Tuesday 16 January 2018

Joanna Yeates trial: Vincent Tabak 'was determined to kill'

Murdered: Joanna Yeates. Photo: Getty Images
Murdered: Joanna Yeates. Photo: Getty Images

Martin Evans

VINCENT Tabak had a continued determination to kill when he held Joanna Yeates by the neck for 20 seconds, a court was told today.

In his closing remarks to the jury Nigel Lickley QC, prosecuting, said there could be no doubt as to his intention when he grabbed the 25-year-old landscape architect round the throat on December 17 last year.

Mr Lickley said Miss Yeates would have been struggling and fighting as he held her and Tabak could have chosen to walk away, but he did not.

He said 6ft 4in Tabak was in control throughout the situation and was deliberate and calculating when he strangled her.

As the trial entered its final stages, Mr Lickley said: “It’s a method of killing that takes time. It is not instantaneous. It is protracted and it’s persistent.”

He added: “Twenty seconds is a long time...t’s a long time when you have your hands around the throat of another person.

“Every second means a continued determination to kill.”

Mr Lickley told the jury at Bristol Crown Court: “We know that Tabak strangled Jo Yeates by putting his hand or hands around her neck. It was deliberate and calculating.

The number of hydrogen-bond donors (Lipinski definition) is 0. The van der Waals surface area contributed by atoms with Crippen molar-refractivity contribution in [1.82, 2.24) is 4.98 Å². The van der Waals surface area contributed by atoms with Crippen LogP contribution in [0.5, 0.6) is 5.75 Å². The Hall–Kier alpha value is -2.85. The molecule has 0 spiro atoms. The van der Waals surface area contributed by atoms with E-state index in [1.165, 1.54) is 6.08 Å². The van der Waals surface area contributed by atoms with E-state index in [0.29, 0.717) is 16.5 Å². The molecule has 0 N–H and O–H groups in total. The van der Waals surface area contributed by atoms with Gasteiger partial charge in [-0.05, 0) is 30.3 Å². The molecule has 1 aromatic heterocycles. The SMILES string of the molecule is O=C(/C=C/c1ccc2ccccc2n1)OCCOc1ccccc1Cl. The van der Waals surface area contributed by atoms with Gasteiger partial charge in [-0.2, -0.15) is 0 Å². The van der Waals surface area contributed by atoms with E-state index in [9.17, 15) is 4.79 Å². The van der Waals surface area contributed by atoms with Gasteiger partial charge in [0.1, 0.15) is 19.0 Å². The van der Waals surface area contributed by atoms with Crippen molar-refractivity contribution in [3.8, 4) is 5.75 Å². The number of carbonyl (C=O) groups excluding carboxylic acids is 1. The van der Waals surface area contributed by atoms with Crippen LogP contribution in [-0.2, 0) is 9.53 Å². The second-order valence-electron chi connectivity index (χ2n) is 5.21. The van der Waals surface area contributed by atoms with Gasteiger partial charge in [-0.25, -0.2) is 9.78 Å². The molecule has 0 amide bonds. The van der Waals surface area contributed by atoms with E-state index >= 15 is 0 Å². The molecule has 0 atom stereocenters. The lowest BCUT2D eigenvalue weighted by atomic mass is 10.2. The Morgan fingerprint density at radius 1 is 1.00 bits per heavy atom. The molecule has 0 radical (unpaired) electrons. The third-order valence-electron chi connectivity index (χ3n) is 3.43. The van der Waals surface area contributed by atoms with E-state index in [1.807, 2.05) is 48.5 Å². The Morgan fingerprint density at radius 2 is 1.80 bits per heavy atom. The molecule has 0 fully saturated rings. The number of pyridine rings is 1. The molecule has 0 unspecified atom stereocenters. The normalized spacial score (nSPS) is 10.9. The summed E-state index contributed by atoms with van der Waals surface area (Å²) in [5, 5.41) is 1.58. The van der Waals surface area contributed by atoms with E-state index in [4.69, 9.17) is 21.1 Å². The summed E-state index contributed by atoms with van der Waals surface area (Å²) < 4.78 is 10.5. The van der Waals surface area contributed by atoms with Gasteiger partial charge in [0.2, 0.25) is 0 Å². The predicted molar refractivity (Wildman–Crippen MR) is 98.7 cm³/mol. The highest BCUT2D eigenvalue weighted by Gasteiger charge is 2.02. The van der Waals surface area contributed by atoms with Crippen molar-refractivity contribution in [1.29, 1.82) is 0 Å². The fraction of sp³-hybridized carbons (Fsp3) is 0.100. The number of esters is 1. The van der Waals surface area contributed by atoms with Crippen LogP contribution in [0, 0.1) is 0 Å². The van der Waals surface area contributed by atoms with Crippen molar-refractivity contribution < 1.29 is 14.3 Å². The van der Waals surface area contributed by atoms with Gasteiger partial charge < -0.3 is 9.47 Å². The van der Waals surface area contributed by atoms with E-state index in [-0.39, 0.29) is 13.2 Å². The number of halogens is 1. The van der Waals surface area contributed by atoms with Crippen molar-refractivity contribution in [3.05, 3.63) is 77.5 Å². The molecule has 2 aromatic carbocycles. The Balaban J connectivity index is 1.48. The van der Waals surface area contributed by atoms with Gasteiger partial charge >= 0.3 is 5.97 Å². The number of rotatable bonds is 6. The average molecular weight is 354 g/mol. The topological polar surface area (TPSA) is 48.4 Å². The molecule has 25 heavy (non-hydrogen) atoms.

“He knew she would die if he held her neck for long enough…He knew she was struggling and fighting and he knew she was in pain, he knew she was frightened. He knew she could not breathe but instead of letting her go and releasing his grip he carried on and carried on until she fell limp in his hands, her life extinguished.”

Mr Lickley told jurors that the prosecution case was that the killing had been motivated by a sexual element.

He said: “The whole incident is linked to sex. This is a killing linked to sex.”

He also told them that Tabak’s behaviour after the killing was not that of someone in panic as the defendant had suggested but of someone was “cool”, “calculating” and “detached”.

Mr Lickley said: “His girlfriend had no inkling as to what he had done because he was able to mask his feelings completely. He has known her for sometime. There was no clue, no trace of emotion for her to see.

There was no panic, no inner turmoil, he was cool and detached.”

Closing his remarks to the jury Mr Lickley said: “There is no doubt as to how that woman died and we suggest there can be no doubt as to his intentions at that time.”


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